There’s one nearly absolute certainty about this year’s draft, which is that the Colts will select Andrew Luck with their first overall pick. Now it’s just a matter of whether or not Luck will start right away, or wait a year and learn behind Peyton Manning. The former seems far more likely than the latter, and we’ll have our answer by March 8.

The certainty of the Colts’ position shifts the focus to the Rams and their No. 2 pick. For obvious reasons, the team with the top pick often controls the dial on the draft day trade hot stove, becoming the pretty blonde at the bar fighting off multiple Jersey Shore caricatures.

With Indy nearly married to Luck already, St. Louis is now the supermodel, and we can only hope that new head coach Jeff Fisher doesn’t wear any of the outfits Kate Upton has used to break the Internet recently. The QB pool beyond Luck is thin, and general managers looking to secure Robert Griffin III are already jostling for the Rams’ pick. It’ll primarily be the Browns, Redskins, and Dolphins in pursuit, and with their two first-round picks Cleveland has the most leverage.

But there’s one move that St. Louis won’t be making. They’re not trading Sam Bradford.

During his Scouting Combine press conference earlier this morning Fisher quickly dismissed the notion of trading Bradford. His rapid response wasn’t remotely surprising after the Rams made Bradford the highest-paid rookie in NFL history with a six-year, $78 million contract in the summer of 2010, and $50 million of that is guaranteed.

But Fisher’s dismissal of that blockbuster trade eliminates one possible but unlikely draft day move, while almost committing the Rams to another deal.

Bradford missed six games this year while struggling with injuries, and when healthy he was mediocre at best in his follow-up campaign after he was named the offensive rookie of the year in 2010. He completed just 53.5 percent of his passes for 216.4 yards per game, and a passer rating of 70.5. Throw in Bradford’s 6.1 yards per pass attempt, and those are all substandard numbers for a first overall pick just two years ago.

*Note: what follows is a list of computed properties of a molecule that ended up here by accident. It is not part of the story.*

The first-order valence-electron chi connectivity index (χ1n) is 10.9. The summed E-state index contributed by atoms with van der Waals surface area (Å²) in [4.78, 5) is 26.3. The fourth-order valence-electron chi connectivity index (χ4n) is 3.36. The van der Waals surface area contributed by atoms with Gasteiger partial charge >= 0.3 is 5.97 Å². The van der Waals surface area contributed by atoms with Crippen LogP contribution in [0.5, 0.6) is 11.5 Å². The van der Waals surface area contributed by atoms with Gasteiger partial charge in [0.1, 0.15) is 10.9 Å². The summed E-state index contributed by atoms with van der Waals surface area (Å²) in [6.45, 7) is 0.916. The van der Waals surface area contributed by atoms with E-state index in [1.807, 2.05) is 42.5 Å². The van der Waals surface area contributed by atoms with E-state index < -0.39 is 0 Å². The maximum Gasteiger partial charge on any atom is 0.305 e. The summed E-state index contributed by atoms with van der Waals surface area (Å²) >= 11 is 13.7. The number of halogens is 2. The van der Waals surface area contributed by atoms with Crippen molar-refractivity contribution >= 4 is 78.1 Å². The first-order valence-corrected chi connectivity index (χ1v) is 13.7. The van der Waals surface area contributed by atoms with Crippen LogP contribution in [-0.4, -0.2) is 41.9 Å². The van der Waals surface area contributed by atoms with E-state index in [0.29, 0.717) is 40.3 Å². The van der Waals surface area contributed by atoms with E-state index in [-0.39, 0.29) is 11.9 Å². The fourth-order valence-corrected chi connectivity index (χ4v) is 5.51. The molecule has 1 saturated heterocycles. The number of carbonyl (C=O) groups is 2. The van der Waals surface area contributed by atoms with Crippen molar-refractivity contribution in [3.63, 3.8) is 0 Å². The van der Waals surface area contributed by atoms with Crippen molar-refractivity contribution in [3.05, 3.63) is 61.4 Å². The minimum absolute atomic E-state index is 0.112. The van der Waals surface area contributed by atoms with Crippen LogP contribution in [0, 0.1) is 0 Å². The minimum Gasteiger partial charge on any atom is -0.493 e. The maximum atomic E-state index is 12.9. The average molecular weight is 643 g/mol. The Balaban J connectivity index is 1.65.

But they’re numbers that can be excused by both Bradford’s injuries, and the rash of crippling breaks and bruises that spread throughout his receiving core. It’s a combination of that poor luck, the financial commitment, and the need to minimize sweeping change under a new coaching regime that’s prompted St. Louis to stick with Bradford, even though they could easily trade the former Sooner on draft day and take RG3.

So let’s connect a few dots then. Bradford’s staying, and he needs a receiver since Brandon Lloyd is likely leaving as a free agent. Justin Blackmon is the draft’s highest-rated wideout, and he’s a beast who will immediately give St. Louis a dynamic young receiver-quarterback duo.

There’s likely a puddle of drool forming at Leslie Frazier’s feet in Minnesota over the thought of having a similar young duo between Blackmon and Christian Ponder. But the problem with having an elite young wideout is that your quarterback can’t throw a forward pass from his backside. There are rules against that, and the Vikings gave up 49 sacks last year (fifth worst in the league). With Percy Harvin already in place, fortification on the offensive line is a far greater need for the Vikings, and they’ll likely call Matt Kalil’s name.

That leaves the Rams to still take Blackmon once they trade with Cleveland and move down to No. 4, a swap that could also net them the Browns’ 22nd overall pick.

Annnd boom goes the dynamite.